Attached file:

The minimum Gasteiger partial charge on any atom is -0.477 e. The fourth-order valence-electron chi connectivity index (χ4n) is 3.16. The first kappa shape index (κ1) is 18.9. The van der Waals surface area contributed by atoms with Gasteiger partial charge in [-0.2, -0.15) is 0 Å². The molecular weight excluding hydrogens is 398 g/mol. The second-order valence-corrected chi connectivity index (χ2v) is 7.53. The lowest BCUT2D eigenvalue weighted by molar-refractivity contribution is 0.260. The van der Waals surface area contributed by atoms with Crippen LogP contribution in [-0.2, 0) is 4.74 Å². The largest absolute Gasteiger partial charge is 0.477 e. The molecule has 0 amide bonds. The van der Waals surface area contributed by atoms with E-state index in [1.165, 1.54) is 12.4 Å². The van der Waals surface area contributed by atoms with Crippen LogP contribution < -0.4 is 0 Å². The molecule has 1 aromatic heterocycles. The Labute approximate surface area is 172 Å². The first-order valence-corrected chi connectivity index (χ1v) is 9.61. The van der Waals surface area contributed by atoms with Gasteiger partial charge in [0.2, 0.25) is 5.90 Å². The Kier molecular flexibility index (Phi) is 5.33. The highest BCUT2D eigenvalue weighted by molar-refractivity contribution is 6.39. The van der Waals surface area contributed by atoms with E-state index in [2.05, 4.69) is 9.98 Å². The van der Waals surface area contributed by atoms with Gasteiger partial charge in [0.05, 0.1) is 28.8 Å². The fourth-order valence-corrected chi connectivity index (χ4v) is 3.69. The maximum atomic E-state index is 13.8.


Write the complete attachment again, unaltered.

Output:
The minimum Gasteiger partial charge on any atom is -0.477 e. The fourth-order valence-electron chi connectivity index (χ4n) is 3.16. The first kappa shape index (κ1) is 18.9. The van der Waals surface area contributed by atoms with Gasteiger partial charge in [-0.2, -0.15) is 0 Å². The molecular weight excluding hydrogens is 398 g/mol. The second-order valence-corrected chi connectivity index (χ2v) is 7.53. The lowest BCUT2D eigenvalue weighted by molar-refractivity contribution is 0.260. The van der Waals surface area contributed by atoms with Crippen LogP contribution in [-0.2, 0) is 4.74 Å². The largest absolute Gasteiger partial charge is 0.477 e. The molecule has 0 amide bonds. The van der Waals surface area contributed by atoms with E-state index in [1.165, 1.54) is 12.4 Å². The van der Waals surface area contributed by atoms with Crippen LogP contribution < -0.4 is 0 Å². The molecule has 1 aromatic heterocycles. The Labute approximate surface area is 172 Å². The first-order valence-corrected chi connectivity index (χ1v) is 9.61. The van der Waals surface area contributed by atoms with Gasteiger partial charge in [0.2, 0.25) is 5.90 Å². The Kier molecular flexibility index (Phi) is 5.33. The highest BCUT2D eigenvalue weighted by molar-refractivity contribution is 6.39. The van der Waals surface area contributed by atoms with E-state index in [2.05, 4.69) is 9.98 Å². The van der Waals surface area contributed by atoms with Gasteiger partial charge in [0.05, 0.1) is 28.8 Å². The fourth-order valence-corrected chi connectivity index (χ4v) is 3.69. The maximum atomic E-state index is 13.8.